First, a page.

14 Pieces of Career Advice I Wish I had Learned Sooner

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My nephew is currently in Grade 10 taking career planning. His latest assignment was to pick an occupation that he could see himself enjoying. As he worried about finding the perfect fit for his aptitude and personality I couldn’t help but think that there are several things I wish I had learned about career planning and life at his age. So, here are 14 pieces of career advice I wish I had learned sooner.

  1. High school success does not equal life success. Some of the happiest and most accomplished people I know found their way after high school.
  2. Don’t believe the right career assessment will find you the perfect occupation.
  3. Passion will get you further in the workplace than intelligence.
  4. You can learn as much from traveling as sitting in a classroom.
  5. You don’t have to work 9:00 to 5:00. Some of the most successful people I know have flexible schedules that they make fit around their busy lives.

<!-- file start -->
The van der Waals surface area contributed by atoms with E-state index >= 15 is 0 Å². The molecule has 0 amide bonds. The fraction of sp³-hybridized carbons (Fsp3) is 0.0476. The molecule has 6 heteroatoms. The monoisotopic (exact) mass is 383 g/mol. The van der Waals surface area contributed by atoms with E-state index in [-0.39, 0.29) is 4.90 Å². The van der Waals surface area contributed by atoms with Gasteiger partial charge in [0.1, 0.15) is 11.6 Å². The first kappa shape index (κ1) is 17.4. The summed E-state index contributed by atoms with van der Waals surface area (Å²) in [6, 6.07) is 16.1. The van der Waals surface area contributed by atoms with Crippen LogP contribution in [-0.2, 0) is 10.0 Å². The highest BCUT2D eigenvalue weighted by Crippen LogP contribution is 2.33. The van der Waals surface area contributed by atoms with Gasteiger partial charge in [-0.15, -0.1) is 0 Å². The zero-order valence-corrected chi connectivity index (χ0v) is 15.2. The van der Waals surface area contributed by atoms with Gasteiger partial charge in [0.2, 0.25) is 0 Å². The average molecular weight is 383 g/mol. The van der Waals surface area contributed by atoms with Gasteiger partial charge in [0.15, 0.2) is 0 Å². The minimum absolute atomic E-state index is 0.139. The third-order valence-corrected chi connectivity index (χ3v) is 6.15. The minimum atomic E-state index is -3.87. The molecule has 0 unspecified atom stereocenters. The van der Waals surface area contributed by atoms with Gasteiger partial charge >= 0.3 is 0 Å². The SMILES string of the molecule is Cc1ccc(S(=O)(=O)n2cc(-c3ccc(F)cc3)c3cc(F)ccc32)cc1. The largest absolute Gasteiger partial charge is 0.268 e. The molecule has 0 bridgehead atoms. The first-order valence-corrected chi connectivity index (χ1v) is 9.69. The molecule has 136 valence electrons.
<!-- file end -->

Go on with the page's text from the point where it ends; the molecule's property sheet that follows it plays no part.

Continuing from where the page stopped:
6. A long commute to work can take its toll after several years.
  7. Parents & friends can be the best source for career advice.
  8. Parents & friends can be the worst source for career advice.
  9. Don’t be one of those people who is so afraid of trying something new that you never make a mistake. It will make you a perfectly dull person.
  10. Don’t let negativity squash your dreams. Too many people confuse being overly critical with speaking from the voice of experience.
  11. Finding the right career counsellor or career coach can be money well spent.
  12. Build your own brand and don’t look for career security from an employer.
  13. Keep learning. It will make your more interesting and keep you relevant in the job market.
  14. Laugh. Smile. Enjoy life. It’s precious!
Dr. Linda Pardy
Dr. Linda Pardy
As an Associate Professor, Communications, and a Student Affairs educator I uniquely work in both these worlds. With over 20 years of Student Affairs experience I strategically blend student development theory into all my teaching and learning, and consulting work. A close colleague once nicknamed me Practical Scholar, but in reality it is a good way to describe my work. My integrated approach to student success is practical yet recognized for improving cross-disciplinary work, enhancing learning conditions, and equipping students with workplace ready skills. I publish and present my research both nationally and internationally. I'm currently involved in several projects related to preparing 21st century learners for the workplace. I hope this blog is a way to share this work.
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